Today was a busy day with the horses at Finca Las Alturas. First I had to go find them. It’s said that Costa Rica has 6 directions, the usual north, south, east and west, plus up and down. And you’re always doing one or the other of the last two. I finally found the herd at the bottom of pasture two, which meant we had to climb back up to the top of pasture two, then down into pasture one and back up again, then up into the main property. Let me just say, it was a very hot and sweaty trip.
The shed in the distance is at the top of pasture one.
My first goal of the day was to trim Brownie’s mane. That girl has the thickest mane I have ever encountered. If it weren’t for her colour and where she’s located, you’d think she had some Norwegian Fjord in her. Continue reading
I had an amazing day today. Patsy, Heather and I went down to the pasture to go for a walk. The horses were all there at the gate as if waiting for us and were more than happy to indulge us in our offer of hand-grooming at liberty.
I’ve never liked grooming with a horse in cross ties, which is commonly done throughout the world. I especially don’t like that it prevents them from having a normal range of motion with their head and from expressing an opinion about where or how they are being touched. Grooming at liberty is one big step up from grooming loosely tied, as it shows just where your relationship is with your horse. If they don’t want it, they can leave. And as you can tell, this herd was more than happy to stay.
Heather and Esquimoso share a moment.
Esquimoso hopes he’s next.
This little guy wants in on the action.
Patsy gets just the right spot.
Everyone wants a turn.
Brownie lets Patsy touch her ears, not an every day occurrence.
We had such a beautiful, peaceful time sharing space and affection with this wonderful herd.
Today has been the day for spotting nests. Everywhere I look I seem to see another one and each is unique.
When you think of “nests” perhaps your first thought is birds. In fact, most nests I’ve seen here in Costa Rica are insect related. Below are all wasp nests.
This wasp nest resides under the eaves.
Wasp nest hanging in a tree.
Tree wasp nest close up.
Wasps taking advantage of termite damage.
More tube-building wasps live here.
Ants are another popular insect…well, not popular exactly…who build interesting nests. Continue reading
After an afternoon in a field, hanging out under the trees with a horse I haven’t seen in a year, I’m gratified and grateful today. Gratified that spending time building a relationship can make such a difference in a horse’s life and grateful that I was chosen and trusted by this criollo (grade) mountain pony.
When I first met Princesa (Princess) over 3 years ago she was shy, lacked confidence, distrusted humans, and was quick to shut down when faced with pressure or uncertainty. This time, not only did my special friend remember me, she greeted me with a resounding whinny.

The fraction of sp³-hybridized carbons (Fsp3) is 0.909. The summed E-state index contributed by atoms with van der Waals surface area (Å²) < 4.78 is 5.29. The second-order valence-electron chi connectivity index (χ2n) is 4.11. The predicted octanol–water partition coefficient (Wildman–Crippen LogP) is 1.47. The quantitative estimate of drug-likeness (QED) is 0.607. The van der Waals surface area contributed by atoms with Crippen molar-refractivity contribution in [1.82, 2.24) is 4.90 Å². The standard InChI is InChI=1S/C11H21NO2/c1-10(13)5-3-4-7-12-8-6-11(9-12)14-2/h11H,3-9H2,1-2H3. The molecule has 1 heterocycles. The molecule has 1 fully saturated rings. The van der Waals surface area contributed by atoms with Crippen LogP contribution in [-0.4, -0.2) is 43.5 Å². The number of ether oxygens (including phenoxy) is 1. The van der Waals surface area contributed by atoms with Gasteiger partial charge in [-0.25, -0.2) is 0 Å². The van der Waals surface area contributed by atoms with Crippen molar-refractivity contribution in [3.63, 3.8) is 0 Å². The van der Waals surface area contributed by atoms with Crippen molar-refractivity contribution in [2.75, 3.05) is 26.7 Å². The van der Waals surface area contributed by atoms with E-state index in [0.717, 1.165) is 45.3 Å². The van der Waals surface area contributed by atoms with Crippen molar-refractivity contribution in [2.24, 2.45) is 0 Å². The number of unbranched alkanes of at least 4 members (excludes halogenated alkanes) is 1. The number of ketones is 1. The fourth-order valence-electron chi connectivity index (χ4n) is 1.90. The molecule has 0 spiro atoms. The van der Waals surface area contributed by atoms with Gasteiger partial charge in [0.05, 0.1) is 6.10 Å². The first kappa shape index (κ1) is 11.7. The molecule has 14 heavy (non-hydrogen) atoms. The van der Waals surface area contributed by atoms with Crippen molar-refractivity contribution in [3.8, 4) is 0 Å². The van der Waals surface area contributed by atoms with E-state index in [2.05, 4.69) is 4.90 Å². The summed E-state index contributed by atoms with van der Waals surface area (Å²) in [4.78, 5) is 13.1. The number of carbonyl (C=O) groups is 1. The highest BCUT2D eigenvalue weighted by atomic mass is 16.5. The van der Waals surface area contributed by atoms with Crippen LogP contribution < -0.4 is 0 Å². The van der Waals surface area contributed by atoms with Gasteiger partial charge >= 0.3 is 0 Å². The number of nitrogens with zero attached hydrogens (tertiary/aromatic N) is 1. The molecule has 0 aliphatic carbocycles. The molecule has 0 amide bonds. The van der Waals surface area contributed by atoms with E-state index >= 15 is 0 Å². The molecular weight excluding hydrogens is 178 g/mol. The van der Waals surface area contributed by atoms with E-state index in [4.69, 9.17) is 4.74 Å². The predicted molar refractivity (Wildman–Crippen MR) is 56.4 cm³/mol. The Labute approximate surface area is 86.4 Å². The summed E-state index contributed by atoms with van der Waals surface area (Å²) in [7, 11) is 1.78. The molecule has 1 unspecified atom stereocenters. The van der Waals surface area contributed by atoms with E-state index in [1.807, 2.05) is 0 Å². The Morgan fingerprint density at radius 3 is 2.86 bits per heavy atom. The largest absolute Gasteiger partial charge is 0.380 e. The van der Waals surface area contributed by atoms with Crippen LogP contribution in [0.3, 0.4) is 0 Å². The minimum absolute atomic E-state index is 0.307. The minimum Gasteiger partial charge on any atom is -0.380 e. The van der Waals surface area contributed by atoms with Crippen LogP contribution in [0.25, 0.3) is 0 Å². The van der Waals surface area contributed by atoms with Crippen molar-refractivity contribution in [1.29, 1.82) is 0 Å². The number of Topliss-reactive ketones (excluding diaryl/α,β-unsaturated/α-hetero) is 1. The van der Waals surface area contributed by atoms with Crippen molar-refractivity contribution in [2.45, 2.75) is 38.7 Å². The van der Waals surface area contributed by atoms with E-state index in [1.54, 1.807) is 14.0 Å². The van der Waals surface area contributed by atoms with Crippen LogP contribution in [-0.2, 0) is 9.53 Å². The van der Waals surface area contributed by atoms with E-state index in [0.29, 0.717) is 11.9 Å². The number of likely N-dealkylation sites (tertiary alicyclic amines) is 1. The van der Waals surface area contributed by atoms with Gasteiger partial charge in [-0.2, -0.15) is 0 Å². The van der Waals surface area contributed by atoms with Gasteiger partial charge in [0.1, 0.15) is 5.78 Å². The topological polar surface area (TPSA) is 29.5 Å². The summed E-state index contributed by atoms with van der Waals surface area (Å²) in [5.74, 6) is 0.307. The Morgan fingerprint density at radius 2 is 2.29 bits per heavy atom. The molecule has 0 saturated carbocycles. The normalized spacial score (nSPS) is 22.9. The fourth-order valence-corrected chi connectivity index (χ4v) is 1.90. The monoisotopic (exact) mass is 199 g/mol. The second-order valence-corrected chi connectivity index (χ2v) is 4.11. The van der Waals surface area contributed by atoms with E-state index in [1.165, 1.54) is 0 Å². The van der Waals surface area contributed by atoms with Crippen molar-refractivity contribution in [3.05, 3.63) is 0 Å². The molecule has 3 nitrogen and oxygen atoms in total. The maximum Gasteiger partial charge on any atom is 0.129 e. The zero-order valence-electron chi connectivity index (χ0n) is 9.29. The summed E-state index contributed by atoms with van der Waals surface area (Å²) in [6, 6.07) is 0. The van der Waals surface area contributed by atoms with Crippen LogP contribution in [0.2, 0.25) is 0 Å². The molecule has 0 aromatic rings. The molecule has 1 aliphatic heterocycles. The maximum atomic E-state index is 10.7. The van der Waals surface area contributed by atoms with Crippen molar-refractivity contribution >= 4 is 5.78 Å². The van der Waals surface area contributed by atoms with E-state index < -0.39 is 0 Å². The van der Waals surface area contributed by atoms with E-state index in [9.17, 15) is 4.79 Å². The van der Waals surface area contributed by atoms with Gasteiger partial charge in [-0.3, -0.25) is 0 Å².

I’d gone down into one of the pastures looking for the horses and not far down the lane saw them in the next pasture over. “Princesa! How is my lovely?” I called out. She answered immediately and rushed to meet me at the gate. Continue reading
It just makes sense that when you’ve been soaking up the sun and the sun begins to set, you’ll need to find another warm spot to continue your nap. For Findus, it’s off the balcony ledge, onto the arm of the chair. From there it’s not far to find a warm lap to nap on, whether you’re invited or not. After all, who doesn’t love a cat purring on their lap?
Pura vida, baby!
We are blessed with this beautiful ground bird on Finca Las Alturas. Although many consider this a doubled edged blessing, especially at dawn when they chat (or should I say yell at the top of their lungs) back and forth amongst themselves. They are very alert to danger, probably because they can barely gain enough speed running to lift up and over a stump. Being so vulnerable on the ground, you’d wonder why they make their presence so obvious. However, they must know that when they are “singing” nothing else in the world is awake yet.
Living mainly down by the pool and lake, our Wood-rails gorge on tadpoles, bugs and whatever else they can find under the fallen leaves. This particular Wood-rail has ventured up to the house and has discovered bits of rice and veggies escaping from our broken sink drain. Nothing goes to waste on this farm.
Living here on Finca Las Alturas in Costa Rica allows you to garden to your heart’s content. However, just beware, everything grows 24/7! Keeping this in mind, having assistance of any kind is wonderful!
Now that we have our house garden all organic and boosting its nutrient level with a pulverized volcanic rock fertilizer, guests and horses alike find the produce from our garden to be wonderfully delicious.